Every parent wants their child to attend school and get their education, but every parent also wants their children to be safe at school.  No parent wants to receive that phone call telling them their students is sick, especially from an epidemic outbreak of the measles, and especially by something that is completely preventable.  It is understandable that people want the right to choose what to do to their children, however those choices should not have a negative effect on all the other children.  Not vaccinating their child does not just affect them and their family, but it affects others in the surrounding environment.  The newborn babies who are not able to be vaccinated before the age of one are at risk, people with cancer and people with weak immune systems area also at risk explains Tara Smith, associate professor of Epidemiology at Kent State University.  Getting your children immunized protects them as well as your family and loved ones.

That is why there are those parents who make sure their children are vaccinated. They want to ensure not only their children’s safety but those who will be surrounded by them. When a person gets the measles, they can easily spread it to other people. “Measles is so contagious that if one person has it, 90% of the people close to that person who are not immune will also become infected. Infected people can spread measles to others from four days before through four days after the rash appears.” (“Measles, 2010).  Sometimes, it is already too late and the person has infected others around them only causing more mayhem because now those newly infected can infect others; it is a scary viscous cycle. Because the symptoms don’t show right away, the person may not even realize they have it and by that time, they could have already gave it to another person. In this case, a child may give it to another child. Renee DiResta stated, “Most people (82 percent) believe that immunizations should be required for school.” Parents should not be the only ones that care for their children safety, schools should care about the children attending as well as their faculties. Faculties could be surrounded by those children for up to eight hours a day. This is another reason why schools should make it mandatory that every student is vaccinated.

Parents who do not want to force the vaccination on their child should not and do not have to there is another option; which is homeschool. Having your child that you do not want vaccinated will help insure their safety and others. The only people that will be around that child is the parent. They will be able to still get their education, and you do not have to worry about your child spreading or receiving the measles. Home schooling might be a good option for parents who are absolutely against vaccines, which can happen. “While every state has immunization requirements, almost all allow parents who object to vaccinations for religious or philosophical reasons to opt out. California, Mississippi, and West Virginia stand alone in offering only medical exemptions. Yet while parents of public school students may claim an exemption and bypass the state’s vaccination requirements for their children, homeschooled students in most states are not subject to these vaccination requirements to begin with, and even when they are, they are rarely required to submit documentation showing proof of immunization or registering a religious or philosophical objection.” (“Homeschool Immunization Requirements, 2013).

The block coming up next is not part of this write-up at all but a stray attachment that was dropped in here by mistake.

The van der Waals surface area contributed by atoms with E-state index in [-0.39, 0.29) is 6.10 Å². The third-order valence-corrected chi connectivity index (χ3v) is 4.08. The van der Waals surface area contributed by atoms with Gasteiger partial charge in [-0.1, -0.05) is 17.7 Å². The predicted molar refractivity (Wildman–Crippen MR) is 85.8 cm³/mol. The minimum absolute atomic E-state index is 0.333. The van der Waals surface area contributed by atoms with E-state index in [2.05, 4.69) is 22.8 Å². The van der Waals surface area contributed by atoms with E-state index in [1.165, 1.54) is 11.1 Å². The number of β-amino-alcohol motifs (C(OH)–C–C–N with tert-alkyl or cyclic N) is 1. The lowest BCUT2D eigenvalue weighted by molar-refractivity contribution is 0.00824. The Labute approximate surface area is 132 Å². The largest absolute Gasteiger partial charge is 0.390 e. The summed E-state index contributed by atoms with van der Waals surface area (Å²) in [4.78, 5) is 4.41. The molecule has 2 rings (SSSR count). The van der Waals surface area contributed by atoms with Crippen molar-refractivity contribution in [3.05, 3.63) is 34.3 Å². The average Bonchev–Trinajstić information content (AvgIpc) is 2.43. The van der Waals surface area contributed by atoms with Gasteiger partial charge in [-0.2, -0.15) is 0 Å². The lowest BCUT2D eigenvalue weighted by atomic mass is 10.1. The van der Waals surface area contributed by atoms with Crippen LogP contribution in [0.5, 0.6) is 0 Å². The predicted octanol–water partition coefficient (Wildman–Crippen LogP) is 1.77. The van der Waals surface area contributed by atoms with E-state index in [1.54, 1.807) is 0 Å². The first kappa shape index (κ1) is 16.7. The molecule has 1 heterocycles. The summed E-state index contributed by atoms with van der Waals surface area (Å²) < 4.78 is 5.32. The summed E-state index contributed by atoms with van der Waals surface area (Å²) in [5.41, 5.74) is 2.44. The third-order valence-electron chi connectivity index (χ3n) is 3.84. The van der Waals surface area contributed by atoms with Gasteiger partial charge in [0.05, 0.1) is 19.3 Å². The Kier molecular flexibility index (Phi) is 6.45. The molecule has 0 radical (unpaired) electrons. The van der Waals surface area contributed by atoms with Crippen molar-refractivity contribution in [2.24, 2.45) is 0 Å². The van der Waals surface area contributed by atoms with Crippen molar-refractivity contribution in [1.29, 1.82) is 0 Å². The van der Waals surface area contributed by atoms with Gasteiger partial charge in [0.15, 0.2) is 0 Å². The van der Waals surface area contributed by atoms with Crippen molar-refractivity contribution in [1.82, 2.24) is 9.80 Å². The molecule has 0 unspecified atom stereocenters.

Before making your decision whether or not to get your children vaccinated you should seek reliable scientific evidence, as well as have access to trained health professionals. While speaking to a health profession they can talk about their concern about the vacation. If you still do not feel comfortable make sure to check all the facts and research that has been done. It is important to research about the vaccinations, but in doing so, it is important to check the benefits as well as the cons. Once a parent finds some cons about the vaccination, it is then suggested that he or she talk to a doctor to make sure that the information that they found was valid. Also, some side effects may be very rare and never happen, so it is important to ask all of these ryes of questions when talking to the doctor. That is one way to figure out whether or not the vaccination is worth the risk. Overall, getting your child vaccinated will in fact not only protect your own child, but it will protect the people around your child such as friends, family, and classmates. Getting your child vaccinated can literally save their life and that is the most important thing.

Annotated Bibliography:

“Measles and the Vaccine (Shot) to Prevent It.” Smith Tara. Centers for Disease Control and Prevention, 5 Oct. 2016.

“Measles Found In California School With Low Levels of Vaccinated Kids.” Dewan Bryan. Think Progress, 31 Mar. 2016,

“Measles: Make Sure Your Child is Fully Immunized.” Centers for Disease Control and Prevention, 17 April 2017.

“Measles.” U.S. Department of Health & Human Services, Mar. 2017

“Measles (Rubeola).” Centers for Disease Control and Prevention. Centers for Disease Control and Prevention, 03 Mar. 2017. Web. 01 May 2017.

“Fact or Fiction Benefits vs. Risks.” Immunize For Good, 9 May 2017.

“Homeschool Immunization Requirements.” Coalition for Responsible Home Education. N.p., 07 June 2016. Web. 05 May 2017.

“Six Reason to Say NO to Vaccination.” Sarah, The Healthy Home Economist, 10 April 2017

“This Dramatic Graph Shows How the Pro-Vaccine Movement Can Win.” DiResta Renee. Slate, 14 April 2017.

“Vanishing vaccinations: why are so many Americans opting out of vaccinating their children?” University of Washington School of Law, USA. National Center of Biotechnology Information, 9 May 2017.